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View Full Version : Tip shape and Break Shaft



dareads
01-13-2006, 05:42 AM
I was wondering if you think a dime radius or a nickel radius tip would be better for a not very good player.

Also, is there someone who makes or can make a shaft for a break cue? I am about to get a new cue and would like to get a shaft for my old cue so I can use it for breaking. Would a shaft be necessary or could I just put a hard/phenolic tip on it? Thanks.

Snapshot9
01-13-2006, 05:56 AM
Tip shape for a playing cue? I would recommend
a nickel shape for overall consistency.
A custom made shaft can run anywhere from
$80-$190. I bought a J&J Break/Jump cue with
14mm shaft and tip off Ebay. It has a phenolic
1/2" ferrule and tip. It is very solid when
breaking. They can be had for $70 new (Erikleecues.com),
or for about $50-60 on Ebay (shipping included).
Personally, I rate the cue at about a $225 value,
even though it only cost me $45 total (shipping included).

Rich R.
01-13-2006, 07:37 AM
<blockquote><font class="small">Quote dareads:</font><hr> I am about to get a new cue and would like to get a shaft for my old cue so I can use it for breaking. Would a shaft be necessary or could I just put a hard/phenolic tip on it? Thanks. <hr /></blockquote>
By your questions, I am going to assume you are not an advanced player. I hope I am not wrong.
IMHO, you should just get a hard tip, on the existing shaft, and use it for breaking. You may want to stay away from the phenolic tips, until you get a little more experienced, as it is harder to control the cue ball with those tips. A hard leather tip should be very good for your purposes.

dareads
01-13-2006, 08:10 AM
You are not wrong in assuming I am not very good. I am admittedly buying to much cue so that I have something to grow into. I want to talk to Bob Jewett at SF Billiards and arrange to take some lessons. I have been out of the game for over 10 years and would like to get back to a level I am happy with. Thanks for the advice.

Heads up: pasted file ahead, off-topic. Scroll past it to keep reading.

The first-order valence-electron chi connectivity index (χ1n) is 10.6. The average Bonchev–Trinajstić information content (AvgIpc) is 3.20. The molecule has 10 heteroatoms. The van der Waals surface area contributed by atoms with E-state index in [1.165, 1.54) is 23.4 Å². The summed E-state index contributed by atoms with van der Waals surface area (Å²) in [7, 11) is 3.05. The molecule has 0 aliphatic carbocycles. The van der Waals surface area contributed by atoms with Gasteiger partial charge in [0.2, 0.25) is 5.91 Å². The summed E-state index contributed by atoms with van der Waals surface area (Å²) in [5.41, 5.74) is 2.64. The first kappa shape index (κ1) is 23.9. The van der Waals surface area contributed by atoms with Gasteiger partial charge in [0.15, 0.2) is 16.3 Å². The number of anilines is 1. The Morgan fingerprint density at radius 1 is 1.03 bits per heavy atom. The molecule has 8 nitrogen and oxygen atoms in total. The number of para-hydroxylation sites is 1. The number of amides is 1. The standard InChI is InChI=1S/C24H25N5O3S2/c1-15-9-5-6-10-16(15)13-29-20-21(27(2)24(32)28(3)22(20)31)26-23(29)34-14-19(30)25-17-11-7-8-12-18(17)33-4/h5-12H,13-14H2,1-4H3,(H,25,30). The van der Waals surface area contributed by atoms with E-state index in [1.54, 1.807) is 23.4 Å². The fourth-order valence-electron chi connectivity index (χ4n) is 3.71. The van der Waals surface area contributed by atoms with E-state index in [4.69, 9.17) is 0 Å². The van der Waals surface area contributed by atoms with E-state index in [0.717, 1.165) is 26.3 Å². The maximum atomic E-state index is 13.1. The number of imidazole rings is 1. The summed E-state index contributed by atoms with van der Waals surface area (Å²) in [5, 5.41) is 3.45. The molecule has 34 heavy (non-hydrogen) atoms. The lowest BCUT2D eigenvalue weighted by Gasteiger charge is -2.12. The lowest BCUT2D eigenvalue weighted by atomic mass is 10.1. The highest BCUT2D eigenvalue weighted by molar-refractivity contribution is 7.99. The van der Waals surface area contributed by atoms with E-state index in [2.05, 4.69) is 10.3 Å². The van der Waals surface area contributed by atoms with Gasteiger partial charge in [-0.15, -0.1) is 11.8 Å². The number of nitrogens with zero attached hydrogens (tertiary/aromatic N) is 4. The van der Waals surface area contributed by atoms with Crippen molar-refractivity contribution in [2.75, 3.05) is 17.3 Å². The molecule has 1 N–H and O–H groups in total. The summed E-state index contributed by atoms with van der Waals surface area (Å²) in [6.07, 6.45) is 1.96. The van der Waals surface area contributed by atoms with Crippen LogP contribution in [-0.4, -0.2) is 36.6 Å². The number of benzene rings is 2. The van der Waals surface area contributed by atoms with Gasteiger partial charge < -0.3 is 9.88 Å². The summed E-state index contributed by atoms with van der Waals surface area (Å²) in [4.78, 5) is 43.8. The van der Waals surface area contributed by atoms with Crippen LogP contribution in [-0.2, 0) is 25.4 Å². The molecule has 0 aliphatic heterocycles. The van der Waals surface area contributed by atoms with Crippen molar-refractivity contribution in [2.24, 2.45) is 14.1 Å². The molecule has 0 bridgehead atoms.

supergreenman
01-13-2006, 08:23 AM
<blockquote><font class="small">Quote Rich R.:</font><hr>
By your questions, I am going to assume you are not an advanced player. I hope I am not wrong.
IMHO, you should just get a hard tip, on the existing shaft, and use it for breaking. You may want to stay away from the phenolic tips, until you get a little more experienced, as it is harder to control the cue ball with those tips. A hard leather tip should be very good for your purposes. <hr /></blockquote>

I concur with Rich.

James

Billy_Bob
01-13-2006, 11:39 AM
I feel it is best to always play with the same exact cue. Same weight, same brand tip, same hardness of tip, same shape on tip.

FYI - I have a 19.5 oz cue with a dime shaped Moori Q (hard) tip which I keep dime shaped using a sandpaper shaping tool.

My 17.5 oz breaking cue has a quarter shaped Tiger break/jump tip (very very hard).

Scott Lee
01-13-2006, 12:30 PM
dareads...Good idea to seek out Bob Jewett. If he's unavailable, his associate Joseph Mejia is another good choice! Best of luck. Taking lessons will put you right back on your old game, and give you new information to rise above your old level, quickly and (hopefully) permanently.
BTW, the suggestion to put a hard tip on your old cue is a good one. No need to spend additional money on another cue.
Put it towards an additional lesson first, imo!

Scott Lee

dareads
01-13-2006, 12:40 PM
I wanted to start by taking their basics course. I just wanted to start over at ground zero and hopefully unlearn any bad habits that I have developed. I'll talk to the repair guy at the local shop and have him put a hard tip on my old cue. Thank you all for the advice.

Billy_Bob
01-13-2006, 12:41 PM
Yes and find out the brand of tip and hardness of tip if someone else is installing it. Then you can get the same tip installed in the future.

Amazing how many players have no idea what brand or hardness of tip is installed on their cue...